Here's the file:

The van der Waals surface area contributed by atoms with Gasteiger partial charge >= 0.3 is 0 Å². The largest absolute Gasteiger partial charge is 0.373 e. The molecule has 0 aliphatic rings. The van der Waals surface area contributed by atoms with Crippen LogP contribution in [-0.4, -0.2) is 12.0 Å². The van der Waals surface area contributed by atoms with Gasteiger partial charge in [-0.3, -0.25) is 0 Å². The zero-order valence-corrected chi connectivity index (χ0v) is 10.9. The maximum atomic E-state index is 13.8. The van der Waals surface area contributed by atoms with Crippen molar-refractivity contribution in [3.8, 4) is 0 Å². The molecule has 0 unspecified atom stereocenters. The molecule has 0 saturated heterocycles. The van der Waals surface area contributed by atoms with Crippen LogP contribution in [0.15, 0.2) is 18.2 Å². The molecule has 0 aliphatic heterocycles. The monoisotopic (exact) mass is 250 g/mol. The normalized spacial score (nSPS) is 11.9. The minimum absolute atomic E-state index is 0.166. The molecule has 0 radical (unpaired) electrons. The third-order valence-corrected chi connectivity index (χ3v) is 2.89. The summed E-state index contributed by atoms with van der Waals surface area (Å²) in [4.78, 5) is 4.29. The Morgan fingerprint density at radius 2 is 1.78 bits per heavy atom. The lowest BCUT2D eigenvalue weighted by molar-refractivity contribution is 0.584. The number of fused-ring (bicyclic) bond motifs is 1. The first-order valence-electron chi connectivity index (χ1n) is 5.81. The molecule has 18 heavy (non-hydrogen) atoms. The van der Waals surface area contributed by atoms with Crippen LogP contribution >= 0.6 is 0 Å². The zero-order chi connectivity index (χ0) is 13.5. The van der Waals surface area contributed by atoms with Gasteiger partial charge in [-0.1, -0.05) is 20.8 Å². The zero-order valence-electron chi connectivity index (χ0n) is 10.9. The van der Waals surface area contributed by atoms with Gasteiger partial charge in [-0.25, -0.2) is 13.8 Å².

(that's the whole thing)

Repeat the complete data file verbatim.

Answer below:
The van der Waals surface area contributed by atoms with Gasteiger partial charge >= 0.3 is 0 Å². The largest absolute Gasteiger partial charge is 0.373 e. The molecule has 0 aliphatic rings. The van der Waals surface area contributed by atoms with Crippen LogP contribution in [-0.4, -0.2) is 12.0 Å². The van der Waals surface area contributed by atoms with Gasteiger partial charge in [-0.3, -0.25) is 0 Å². The zero-order valence-corrected chi connectivity index (χ0v) is 10.9. The maximum atomic E-state index is 13.8. The van der Waals surface area contributed by atoms with Crippen molar-refractivity contribution in [3.8, 4) is 0 Å². The molecule has 0 unspecified atom stereocenters. The molecule has 0 saturated heterocycles. The van der Waals surface area contributed by atoms with Crippen LogP contribution in [0.15, 0.2) is 18.2 Å². The molecule has 0 aliphatic heterocycles. The monoisotopic (exact) mass is 250 g/mol. The normalized spacial score (nSPS) is 11.9. The minimum absolute atomic E-state index is 0.166. The molecule has 0 radical (unpaired) electrons. The third-order valence-corrected chi connectivity index (χ3v) is 2.89. The summed E-state index contributed by atoms with van der Waals surface area (Å²) in [4.78, 5) is 4.29. The Morgan fingerprint density at radius 2 is 1.78 bits per heavy atom. The lowest BCUT2D eigenvalue weighted by molar-refractivity contribution is 0.584. The number of fused-ring (bicyclic) bond motifs is 1. The first-order valence-electron chi connectivity index (χ1n) is 5.81. The molecule has 18 heavy (non-hydrogen) atoms. The van der Waals surface area contributed by atoms with Crippen LogP contribution >= 0.6 is 0 Å². The zero-order chi connectivity index (χ0) is 13.5. The van der Waals surface area contributed by atoms with Gasteiger partial charge in [-0.1, -0.05) is 20.8 Å². The zero-order valence-electron chi connectivity index (χ0n) is 10.9. The van der Waals surface area contributed by atoms with Gasteiger partial charge in [-0.25, -0.2) is 13.8 Å².